Next up is Stoke-on-Trent, where Ad One works its magic. The agency works with clients such as Friends Provident, Michelin and Learning and Skills Council, and has just won an account with a major building society. It’s further good news for an agency that won 13 out of 16 pitches it took part in during 2004. Managing director, Alex Swann, said: “Clients sometimes have an issue about us being based outside of London, but not of us being in a smaller city than a Leeds or a Manchester.”

Swann also believes recruitment can be slightly tricky. He argues: “If you’re based in a city like Stoke-on-Trent, it’s important the agency has a reputation that is stronger in order to get the standard and quantity of CVs you might like. Even if you’re a Manchester agency without a strong reputation, you might get the same number of CVs in as an agency in Stoke with a big reputation.”

Next stop for Adline’s tour bus is Derby. The city – which (rather oddly) happens to be the closest city to Nottingham East Midlands Airport – is home to advertising and design agency Sam. Speaking on the subject of recruiting staff to a Derby agency, managing director, Andy Keeling, said: “Naturally, yes, finding quality staff is a challenge. What’s good for us is that we can attract high calibre people who believe in our vision. What\'s hard for them is the up-rooting and moving to a new life.”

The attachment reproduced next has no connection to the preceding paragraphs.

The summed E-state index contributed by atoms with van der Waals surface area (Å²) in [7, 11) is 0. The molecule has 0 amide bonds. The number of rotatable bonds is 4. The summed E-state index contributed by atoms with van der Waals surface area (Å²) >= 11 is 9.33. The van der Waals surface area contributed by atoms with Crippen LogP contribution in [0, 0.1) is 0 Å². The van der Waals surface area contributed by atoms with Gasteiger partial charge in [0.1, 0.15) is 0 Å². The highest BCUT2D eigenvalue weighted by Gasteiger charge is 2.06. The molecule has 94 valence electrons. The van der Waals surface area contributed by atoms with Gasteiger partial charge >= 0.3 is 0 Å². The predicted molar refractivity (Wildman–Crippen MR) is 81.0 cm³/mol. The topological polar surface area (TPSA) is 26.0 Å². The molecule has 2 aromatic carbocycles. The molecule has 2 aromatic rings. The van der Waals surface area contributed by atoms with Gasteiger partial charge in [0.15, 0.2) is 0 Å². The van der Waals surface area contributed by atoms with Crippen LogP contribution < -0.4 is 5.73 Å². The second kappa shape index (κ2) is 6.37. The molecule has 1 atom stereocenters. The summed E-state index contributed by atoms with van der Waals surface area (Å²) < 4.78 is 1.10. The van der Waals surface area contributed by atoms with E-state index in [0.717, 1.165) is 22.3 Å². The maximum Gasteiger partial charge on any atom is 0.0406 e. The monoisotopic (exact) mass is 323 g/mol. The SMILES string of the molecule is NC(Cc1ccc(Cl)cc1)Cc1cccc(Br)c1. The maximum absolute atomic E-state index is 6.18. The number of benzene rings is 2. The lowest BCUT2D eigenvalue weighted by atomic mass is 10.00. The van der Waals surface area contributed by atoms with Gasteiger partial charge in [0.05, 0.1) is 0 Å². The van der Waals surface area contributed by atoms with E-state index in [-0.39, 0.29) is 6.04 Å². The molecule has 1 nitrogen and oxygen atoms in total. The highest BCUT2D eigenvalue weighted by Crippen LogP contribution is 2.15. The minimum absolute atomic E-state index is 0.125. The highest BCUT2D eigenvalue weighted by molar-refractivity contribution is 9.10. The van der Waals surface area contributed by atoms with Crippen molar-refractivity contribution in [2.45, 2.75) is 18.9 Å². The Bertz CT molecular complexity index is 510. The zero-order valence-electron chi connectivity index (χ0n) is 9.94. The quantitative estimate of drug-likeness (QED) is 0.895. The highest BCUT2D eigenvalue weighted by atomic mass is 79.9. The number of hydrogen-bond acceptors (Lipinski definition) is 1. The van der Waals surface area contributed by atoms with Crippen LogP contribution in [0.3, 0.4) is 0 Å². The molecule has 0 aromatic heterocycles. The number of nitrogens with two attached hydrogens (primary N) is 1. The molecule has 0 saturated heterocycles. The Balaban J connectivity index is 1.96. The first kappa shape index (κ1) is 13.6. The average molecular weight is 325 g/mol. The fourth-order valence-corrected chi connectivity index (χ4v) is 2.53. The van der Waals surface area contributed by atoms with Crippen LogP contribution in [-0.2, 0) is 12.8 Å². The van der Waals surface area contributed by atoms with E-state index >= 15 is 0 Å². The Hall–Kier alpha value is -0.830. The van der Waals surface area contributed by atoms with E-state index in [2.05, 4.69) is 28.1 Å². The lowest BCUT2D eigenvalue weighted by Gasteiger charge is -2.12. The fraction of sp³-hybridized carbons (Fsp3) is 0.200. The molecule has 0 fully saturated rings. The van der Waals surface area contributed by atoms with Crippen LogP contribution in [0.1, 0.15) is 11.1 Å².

The agency is currently in the process of launching marketing material for Tarmac TopPave, is working on outdoor media campaigns for shopping centres and is about to launch Raleigh’s 2005 catalogues. Keeling added: “There is obviously a downside to this in not being in the hub of the ad world, but if you believe in being different you don’t need to feed off that. That\'s what we believe in.”

Swinging round to Nottingham, Adline meets Brian Dolby, joint managing director of GBCS Public Relations – sister company to BC-S – who said: “We now have major clients on three continents and each day begins with the team dealing with China and ends with us working with the United States and Canada. We have found that our product not only appeals to regional clients – and we retain a very healthy selection – but also increasingly with clients across the world.”

Also operating in Nottingham is Purple Circle. Michael Slack, a founding partner of the agency, explains why Nottingham was the ideal location for the design firm: “None of us were from Nottingham, it was more of the place of our first jobs and we all became smitten with the city. It has everything you’d want from a city, yet doesn’t feel soulless like a bigger city might.”